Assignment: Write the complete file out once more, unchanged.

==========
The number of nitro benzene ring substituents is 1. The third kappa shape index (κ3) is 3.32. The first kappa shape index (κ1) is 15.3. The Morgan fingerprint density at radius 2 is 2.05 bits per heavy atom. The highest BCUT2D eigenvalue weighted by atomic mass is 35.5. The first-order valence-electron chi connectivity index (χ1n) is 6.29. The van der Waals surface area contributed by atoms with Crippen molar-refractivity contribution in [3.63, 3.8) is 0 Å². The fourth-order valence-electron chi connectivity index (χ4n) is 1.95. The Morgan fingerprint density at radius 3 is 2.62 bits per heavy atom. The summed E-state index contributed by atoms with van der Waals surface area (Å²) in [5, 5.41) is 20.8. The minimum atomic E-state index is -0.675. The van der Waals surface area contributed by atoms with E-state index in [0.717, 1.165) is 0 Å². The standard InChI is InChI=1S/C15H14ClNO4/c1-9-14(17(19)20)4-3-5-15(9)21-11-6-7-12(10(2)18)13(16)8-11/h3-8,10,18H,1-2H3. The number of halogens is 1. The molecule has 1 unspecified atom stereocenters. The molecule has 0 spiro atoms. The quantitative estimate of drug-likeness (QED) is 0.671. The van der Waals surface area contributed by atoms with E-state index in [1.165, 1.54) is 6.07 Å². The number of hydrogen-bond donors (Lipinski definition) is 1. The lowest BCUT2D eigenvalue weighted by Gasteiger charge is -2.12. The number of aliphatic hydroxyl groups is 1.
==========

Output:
The number of nitro benzene ring substituents is 1. The third kappa shape index (κ3) is 3.32. The first kappa shape index (κ1) is 15.3. The Morgan fingerprint density at radius 2 is 2.05 bits per heavy atom. The highest BCUT2D eigenvalue weighted by atomic mass is 35.5. The first-order valence-electron chi connectivity index (χ1n) is 6.29. The van der Waals surface area contributed by atoms with Crippen molar-refractivity contribution in [3.63, 3.8) is 0 Å². The fourth-order valence-electron chi connectivity index (χ4n) is 1.95. The Morgan fingerprint density at radius 3 is 2.62 bits per heavy atom. The summed E-state index contributed by atoms with van der Waals surface area (Å²) in [5, 5.41) is 20.8. The minimum atomic E-state index is -0.675. The van der Waals surface area contributed by atoms with E-state index in [0.717, 1.165) is 0 Å². The standard InChI is InChI=1S/C15H14ClNO4/c1-9-14(17(19)20)4-3-5-15(9)21-11-6-7-12(10(2)18)13(16)8-11/h3-8,10,18H,1-2H3. The number of halogens is 1. The molecule has 1 unspecified atom stereocenters. The molecule has 0 spiro atoms. The quantitative estimate of drug-likeness (QED) is 0.671. The van der Waals surface area contributed by atoms with E-state index in [1.165, 1.54) is 6.07 Å². The number of hydrogen-bond donors (Lipinski definition) is 1. The lowest BCUT2D eigenvalue weighted by Gasteiger charge is -2.12. The number of aliphatic hydroxyl groups is 1.